Should women aged 70-74 be invited to participate in screening mammography?

What is a community jury?

Community juries are a lot like juries in a court room. They are made up of about a dozen people, who meet over two days. They hear expert testimony and then deliberate to make a decision about what they think is the right thing to do. The Community Jury process is an effective way to involve citizens in developing a thoughtful, well-informed solution to a public problem or issue. On the final day of their moderated hearings, the members of the Community Jury vote on the issues and give their recommendations.
This jury is about who should be invited to breast screening.

In Australia prior to 2013, only women aged 50-69 were invited to participate in in the government-funded breast screening program (BreastScreen). Health promotion messages and social marketing campaigns only targeted women aged 50-69.  Women aged 70-74 were able to access free mammography screening services if they wanted to, but they did not receive invitations and screening was not actively promoted to them.

Since 2013, this has changed. The target age group for mammography screening was extended by 5 years, from 50-69 years to 50-74 years. Since this time Australian women aged 70-74 have been actively invited to participate. Health promotion messages and social marketing campaigns have also been targeted at women aged 70-74 to encourage them to participate in the program.

Our aim was to describe if women aged 70-74 think they should be in the target age group for mammography screening programs and understand their reasons for making this decision.  In doing so we hoped to work out what approaches to communicating about breast cancer screening for women aged 70-74 are considered the most legitimate and fair, both for individuals concerned and for broader society.
We held two separate juries in Sydney, April 2017. Both juries were held at the University of Sydney. 34 women aged 70-74, of diverse cultural background and living in Greater Sydney, were randomly recruited by a professional research service to participate as jurors. Women with experience of a breast cancer diagnosis (themselves) or recent experience of a close family member having breast cancer (in the last 5 years) were excluded through a screening interview, as were health professionals and those working in breast cancer advocacy.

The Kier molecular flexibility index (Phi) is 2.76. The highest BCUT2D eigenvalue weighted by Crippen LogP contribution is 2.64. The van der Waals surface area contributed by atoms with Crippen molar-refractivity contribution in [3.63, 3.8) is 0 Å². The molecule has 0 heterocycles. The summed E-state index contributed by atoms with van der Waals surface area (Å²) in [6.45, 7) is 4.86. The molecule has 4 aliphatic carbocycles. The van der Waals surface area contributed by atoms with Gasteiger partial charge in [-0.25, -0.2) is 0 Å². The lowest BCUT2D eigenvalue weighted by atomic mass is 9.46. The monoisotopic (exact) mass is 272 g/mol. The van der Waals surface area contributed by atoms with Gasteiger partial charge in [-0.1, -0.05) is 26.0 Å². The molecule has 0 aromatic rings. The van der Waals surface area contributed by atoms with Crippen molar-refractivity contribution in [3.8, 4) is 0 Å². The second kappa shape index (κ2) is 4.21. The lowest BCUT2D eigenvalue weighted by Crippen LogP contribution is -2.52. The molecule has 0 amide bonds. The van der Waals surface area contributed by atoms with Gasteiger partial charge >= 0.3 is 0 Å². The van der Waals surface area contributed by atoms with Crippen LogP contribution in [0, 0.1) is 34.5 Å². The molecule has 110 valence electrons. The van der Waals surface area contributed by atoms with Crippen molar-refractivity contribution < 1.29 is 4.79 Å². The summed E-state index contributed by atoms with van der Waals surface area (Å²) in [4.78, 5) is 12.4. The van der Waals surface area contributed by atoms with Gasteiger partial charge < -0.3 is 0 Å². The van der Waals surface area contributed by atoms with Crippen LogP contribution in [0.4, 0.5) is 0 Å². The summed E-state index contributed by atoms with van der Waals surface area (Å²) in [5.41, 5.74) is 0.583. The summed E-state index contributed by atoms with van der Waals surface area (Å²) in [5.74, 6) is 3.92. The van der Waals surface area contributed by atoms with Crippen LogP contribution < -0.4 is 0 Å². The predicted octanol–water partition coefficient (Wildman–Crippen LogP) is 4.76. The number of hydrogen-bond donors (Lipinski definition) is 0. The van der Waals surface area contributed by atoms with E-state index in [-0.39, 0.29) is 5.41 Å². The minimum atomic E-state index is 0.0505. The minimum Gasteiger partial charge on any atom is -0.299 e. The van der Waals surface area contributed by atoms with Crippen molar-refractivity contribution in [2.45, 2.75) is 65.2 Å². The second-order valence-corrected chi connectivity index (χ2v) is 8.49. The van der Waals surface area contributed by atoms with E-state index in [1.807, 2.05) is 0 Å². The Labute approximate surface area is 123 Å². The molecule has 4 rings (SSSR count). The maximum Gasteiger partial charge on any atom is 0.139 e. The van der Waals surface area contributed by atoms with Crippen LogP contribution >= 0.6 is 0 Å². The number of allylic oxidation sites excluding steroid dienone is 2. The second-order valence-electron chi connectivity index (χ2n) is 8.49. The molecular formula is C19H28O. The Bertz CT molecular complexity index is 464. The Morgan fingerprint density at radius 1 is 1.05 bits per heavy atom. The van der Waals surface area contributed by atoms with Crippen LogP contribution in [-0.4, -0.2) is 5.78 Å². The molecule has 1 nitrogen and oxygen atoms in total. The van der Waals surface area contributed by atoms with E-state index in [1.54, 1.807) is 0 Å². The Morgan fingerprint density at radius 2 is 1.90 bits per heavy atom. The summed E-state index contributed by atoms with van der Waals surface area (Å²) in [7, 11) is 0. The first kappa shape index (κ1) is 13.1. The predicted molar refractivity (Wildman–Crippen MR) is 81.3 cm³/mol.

In Part A we asked jurors if the government funded breast screening program needs to be changed in some way.  In Part B we asked jurors to consider how their decision should be implemented.

PART A: Which of these options does the jury endorse? The program should:

  1. Continue with the current program i.e. invite women and promote screening to women 70-74 to participate in the government-funded breast screening program without cost to participating women
  2. Revert to the previous screening program i.e. stop inviting women and stop promoting screening to women aged 70-74 to participate in the government-funded breast screening program.

PART B: During this jury process, you have heard a lot of information about breast screening in 70-74 year old women.  Please consider the following questions, and provide reasons for your answers:

  • Of the information you have heard, which is most essential to communicate to women 70-74 before they decide whether to participate in breast screening?
  • When and how should these women be told about or given access to this information?
  • What should we say to citizens and policymakers to convince them that your preferred option is the best option?

SPACE

The experts and the evidence presented to the juries

Nehmat Houssami